Houston Astros: Carlos Gomez Could Be Out


The Houston Astros can’t afford to wait out Carlos Gomez.

Carlos Gomez is not helping the Houston Astros. Acquired via trade in July 2015, he has so far not lived up to expectations. Houston has so many options for filling the lineup with productive players that it makes no sense to continue to go with someone who is not contributing.

Since Gomez’ arrival in Houston, his offense has been anemic. In 53 games over two seasons, his numbers are: .230/.271/.356, with four home runs, 13 RBI, nine walks, and 42 strikeouts. For the first 12 games of 2016, Gomez is hitting only .190/.209/.262, with zero home runs and zero RBI. Among regulars, only Luis Valbuena (.189), and Jason Castro (.167) have lower batting averages. Gomez has the lowest On Base Percentage (.209) of every Astros hitter who has played in more than nine games.

Preston Tucker has been more valuable than Gomez so far in 2016. He has played only against right-handed pitchers. However, his .269/.321/.615, with two home runs and three RBI suggests he should play more. Colby Rasmus can easily be moved to center field, with Tucker in left without hurting the defense. While Tucker is nowhere near the fielder that Gomez is, his bat will more than makeup for any fielding deficiencies.

If not Tucker, then recalling Matt Duffy is a viable option. Since his demotion to Triple-A, Duffy has played four games in left field in anticipation of possibly playing there if/when he returns to the Astros. Fresno also has hot hitting outfielders Tony Kemp (.389) and Eury Perez (.350). Either or both of these players could soon get a Major League chance, and if either can hit, will surely bump Gomez and his cold bat to the bench or beyond.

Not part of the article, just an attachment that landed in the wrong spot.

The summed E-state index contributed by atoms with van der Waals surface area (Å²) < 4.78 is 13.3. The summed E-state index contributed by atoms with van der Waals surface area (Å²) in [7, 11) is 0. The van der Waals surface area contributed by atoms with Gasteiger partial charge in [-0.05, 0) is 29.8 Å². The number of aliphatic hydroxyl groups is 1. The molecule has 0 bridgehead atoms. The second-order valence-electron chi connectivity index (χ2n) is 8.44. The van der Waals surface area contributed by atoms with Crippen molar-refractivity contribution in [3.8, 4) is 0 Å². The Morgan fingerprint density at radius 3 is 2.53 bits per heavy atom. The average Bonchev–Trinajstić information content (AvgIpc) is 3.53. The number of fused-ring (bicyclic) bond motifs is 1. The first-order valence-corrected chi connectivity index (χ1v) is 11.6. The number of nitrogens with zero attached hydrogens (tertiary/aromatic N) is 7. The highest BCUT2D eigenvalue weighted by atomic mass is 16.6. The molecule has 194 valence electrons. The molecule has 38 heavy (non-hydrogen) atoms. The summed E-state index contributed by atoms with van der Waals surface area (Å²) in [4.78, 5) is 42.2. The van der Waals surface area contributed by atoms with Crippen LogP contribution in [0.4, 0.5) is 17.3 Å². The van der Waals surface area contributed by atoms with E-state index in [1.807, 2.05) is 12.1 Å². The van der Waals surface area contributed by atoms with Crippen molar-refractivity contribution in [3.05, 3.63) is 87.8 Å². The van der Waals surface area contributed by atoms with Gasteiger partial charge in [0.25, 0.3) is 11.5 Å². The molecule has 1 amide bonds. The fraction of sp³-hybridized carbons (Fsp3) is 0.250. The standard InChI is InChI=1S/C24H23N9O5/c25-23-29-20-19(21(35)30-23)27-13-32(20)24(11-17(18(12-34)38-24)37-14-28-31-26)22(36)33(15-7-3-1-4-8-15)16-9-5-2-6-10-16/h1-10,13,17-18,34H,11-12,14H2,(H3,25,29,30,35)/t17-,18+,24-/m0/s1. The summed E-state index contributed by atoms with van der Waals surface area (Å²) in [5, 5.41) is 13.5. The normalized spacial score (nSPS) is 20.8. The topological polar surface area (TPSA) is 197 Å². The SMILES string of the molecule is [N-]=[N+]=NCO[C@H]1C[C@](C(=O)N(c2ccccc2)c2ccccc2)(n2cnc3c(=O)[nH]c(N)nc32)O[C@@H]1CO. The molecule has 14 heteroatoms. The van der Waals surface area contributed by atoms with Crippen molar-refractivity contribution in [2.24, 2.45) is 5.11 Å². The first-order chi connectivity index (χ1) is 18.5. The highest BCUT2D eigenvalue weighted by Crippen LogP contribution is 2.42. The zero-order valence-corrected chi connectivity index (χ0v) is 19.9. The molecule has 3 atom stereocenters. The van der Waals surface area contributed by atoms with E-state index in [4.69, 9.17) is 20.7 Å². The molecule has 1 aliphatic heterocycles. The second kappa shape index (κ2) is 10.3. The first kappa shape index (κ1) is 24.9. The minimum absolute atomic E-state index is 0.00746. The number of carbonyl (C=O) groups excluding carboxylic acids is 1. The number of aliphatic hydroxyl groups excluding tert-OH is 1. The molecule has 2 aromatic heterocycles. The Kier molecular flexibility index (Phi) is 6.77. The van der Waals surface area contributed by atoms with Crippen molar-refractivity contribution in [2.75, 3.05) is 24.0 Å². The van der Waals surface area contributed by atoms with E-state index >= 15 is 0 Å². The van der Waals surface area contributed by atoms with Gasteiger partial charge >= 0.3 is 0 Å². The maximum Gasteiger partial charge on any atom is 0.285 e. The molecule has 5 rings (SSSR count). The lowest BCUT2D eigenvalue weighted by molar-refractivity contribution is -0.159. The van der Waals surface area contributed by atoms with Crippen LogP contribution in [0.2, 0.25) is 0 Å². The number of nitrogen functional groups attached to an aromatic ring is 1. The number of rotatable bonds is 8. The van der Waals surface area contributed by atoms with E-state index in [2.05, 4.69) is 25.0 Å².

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The problem with Gomez though is that hitting .190 reduces his trade value to near zero. His low offensive numbers and his $8 million salary will be difficult to peddle somewhere else unless GM Jeff Luhnow can convince a rival GM that Gomez will warm up at the plate. An outright release is not an option, as Houston is not going to eat the $8 million. If Kemp, Perez, or Duffy are added, unless Gomez is traded, he will end up on the bench, available as a late inning defensive replacement, making Jake Marisnick superfluous. The Astros have no need for two light hitting defensive outfielders, so someone has to go.

Moving Gomez will test the deal-making ability of Luhnow, since the outfielder is not an attractive option right now, especially with another contender. No team wants a non-productive man in their lineup, especially one that will be a free agent after the season. Unfortunately, Luhnow will almost certainly have to put together a package including some prospects to convince another GM to take Gomez. Let’s see if Luhnow can come up with something that doesn’t cost too many prospects, unlike what happened in the Gomez or Kazmir trades. In the Gomez deal, the Astros gave up Brett Phillips, Josh Hader, Adrian Houser, and Domingo Santana in exchange for Gomez and Mike Fiers; and the Scott Kazmir trade where catcher Jacob Nottingham and pitcher Daniel Mengden went to the A’s.

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The Astros are no longer in rebuilding mode; this team is a legitimate contender to make another playoff run. For that reason, a player that does not produce has no place on the roster. The Astros cannot afford to wait Gomez out.

**Statistics provided by Baseball-Reference and MLB.com**